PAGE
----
a silly ?" Philadelphia Press. ,
mat a ao inier.Buns - j u uvw. .
awfully stupid of me, but I didn't know
there waa such a thing I've always V
thous-ht ther orlnted newspaoera, Alnt.X .
Visiting Friend Brudder Bampson. bow's . -de
chu'eh gtttln' along h'yah? . 'V
Brudder Bampson ' 'Well, Brudder Jafk
son. hit's a kind o' slusTgardly anMuke- .
wahm- J Is' now, dat'a a fack, but we a
rooUn' hahd fur a good ol' -fashion' revival. .
Chicago Tribune. . . - . ,i
"I suppose.' aald th sentimentalist,
"that It makes you feel very, aad to see
the roses fading, the leaves withering, the
grass dying" ,
"Yea,'' Interrupted Farmer Oorntosael,
"an" the aummer boarders goin' bom."
Washington Btar. - ,
"Musicians are a brave lot. aren't they?"
"I didn't know they were particularly
"Oh. yea: they are much readier than
other people to face th muslo.'.' BalU. ..'
mora American. ...
"How shall w list this?" asked the
clerk of th sale, pointing to a kitchen
"Well," aald the bankrupt owner of the
establishment, "that has been In the house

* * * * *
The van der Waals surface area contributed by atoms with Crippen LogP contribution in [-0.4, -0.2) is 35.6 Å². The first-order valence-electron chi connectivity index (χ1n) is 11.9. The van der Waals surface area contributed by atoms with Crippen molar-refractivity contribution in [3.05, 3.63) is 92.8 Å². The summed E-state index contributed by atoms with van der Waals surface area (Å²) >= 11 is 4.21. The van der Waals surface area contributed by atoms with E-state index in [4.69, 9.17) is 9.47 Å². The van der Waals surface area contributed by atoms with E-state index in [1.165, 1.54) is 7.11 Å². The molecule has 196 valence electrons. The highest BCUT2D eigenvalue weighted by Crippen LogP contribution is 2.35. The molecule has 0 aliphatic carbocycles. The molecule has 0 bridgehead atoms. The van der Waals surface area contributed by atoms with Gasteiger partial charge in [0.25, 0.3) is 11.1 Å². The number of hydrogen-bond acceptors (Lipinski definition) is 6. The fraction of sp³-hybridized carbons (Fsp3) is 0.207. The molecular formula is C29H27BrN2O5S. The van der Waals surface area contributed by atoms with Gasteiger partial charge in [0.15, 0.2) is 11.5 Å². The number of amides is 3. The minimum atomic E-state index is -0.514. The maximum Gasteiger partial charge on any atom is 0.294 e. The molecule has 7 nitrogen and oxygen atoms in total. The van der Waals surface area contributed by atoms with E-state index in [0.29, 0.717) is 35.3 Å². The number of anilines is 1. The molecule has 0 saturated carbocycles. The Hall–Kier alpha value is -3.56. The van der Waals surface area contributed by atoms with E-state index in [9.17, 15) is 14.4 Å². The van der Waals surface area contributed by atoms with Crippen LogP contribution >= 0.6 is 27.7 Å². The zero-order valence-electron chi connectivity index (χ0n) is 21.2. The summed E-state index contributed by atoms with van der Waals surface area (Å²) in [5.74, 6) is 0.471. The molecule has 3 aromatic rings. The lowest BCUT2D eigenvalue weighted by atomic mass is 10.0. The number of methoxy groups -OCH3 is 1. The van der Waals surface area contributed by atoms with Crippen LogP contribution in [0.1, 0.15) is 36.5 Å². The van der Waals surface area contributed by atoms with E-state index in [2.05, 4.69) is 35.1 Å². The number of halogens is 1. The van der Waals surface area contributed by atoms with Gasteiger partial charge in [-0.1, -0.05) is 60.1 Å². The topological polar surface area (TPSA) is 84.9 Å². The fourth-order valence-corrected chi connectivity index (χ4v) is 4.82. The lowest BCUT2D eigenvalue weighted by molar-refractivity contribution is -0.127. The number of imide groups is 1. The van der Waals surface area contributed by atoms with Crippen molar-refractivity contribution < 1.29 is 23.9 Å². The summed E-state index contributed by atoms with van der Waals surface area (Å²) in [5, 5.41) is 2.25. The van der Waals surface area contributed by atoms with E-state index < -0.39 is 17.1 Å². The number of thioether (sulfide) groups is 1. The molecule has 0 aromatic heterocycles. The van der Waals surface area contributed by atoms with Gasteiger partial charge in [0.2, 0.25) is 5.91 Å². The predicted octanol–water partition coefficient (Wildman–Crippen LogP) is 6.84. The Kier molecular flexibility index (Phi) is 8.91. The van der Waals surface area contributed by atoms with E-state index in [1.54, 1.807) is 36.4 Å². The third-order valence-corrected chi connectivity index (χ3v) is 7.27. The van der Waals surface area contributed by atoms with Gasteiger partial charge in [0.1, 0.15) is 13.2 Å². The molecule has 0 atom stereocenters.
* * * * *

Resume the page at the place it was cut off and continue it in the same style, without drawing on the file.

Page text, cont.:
twenty-five years. I guess you may put
!w.. X,. u a valuable family airioonV1
VERSE FORMS,' f
Ted Robinson in Cleveland Leader.
Oh. - ,1- ,f ....-v
I would go-' - '
Where the pine trees grow,, . . .
And the little whit rabbits- Wda' dej m
th And 'the gaunt wolf, lair ' '
I would share, ,
There! ' " ' ' " ,
For the whirling electric fan's) .brasses
are not . - ' .. y 1
What touch the spot.
. I have got i
- Hot, l - :, ' '
And a slice
Of the boreal lee
For a sofa to lie on. I think" would be-Moat
. . n .-. . j j , t
SO u- . .,
I would go , j- . ,
Where the glaciers flow, " "
All Icy and chilly, resistless and elowT '
I J T .
Wm.IA .. If .. .
....... . -- -i l r
'Neath th loebergs high.
Where Aurora paints pictures aS ev-i
the say. '
Sura, alike. .'.." ' i , i
I'd like ' 1
To strike- - " "
The pike .; ; vv'.' '.-.
And nlke , -. ' t
To where the Froet King's palace id Dullfc
Where August is not and where Collars
don't wilt I '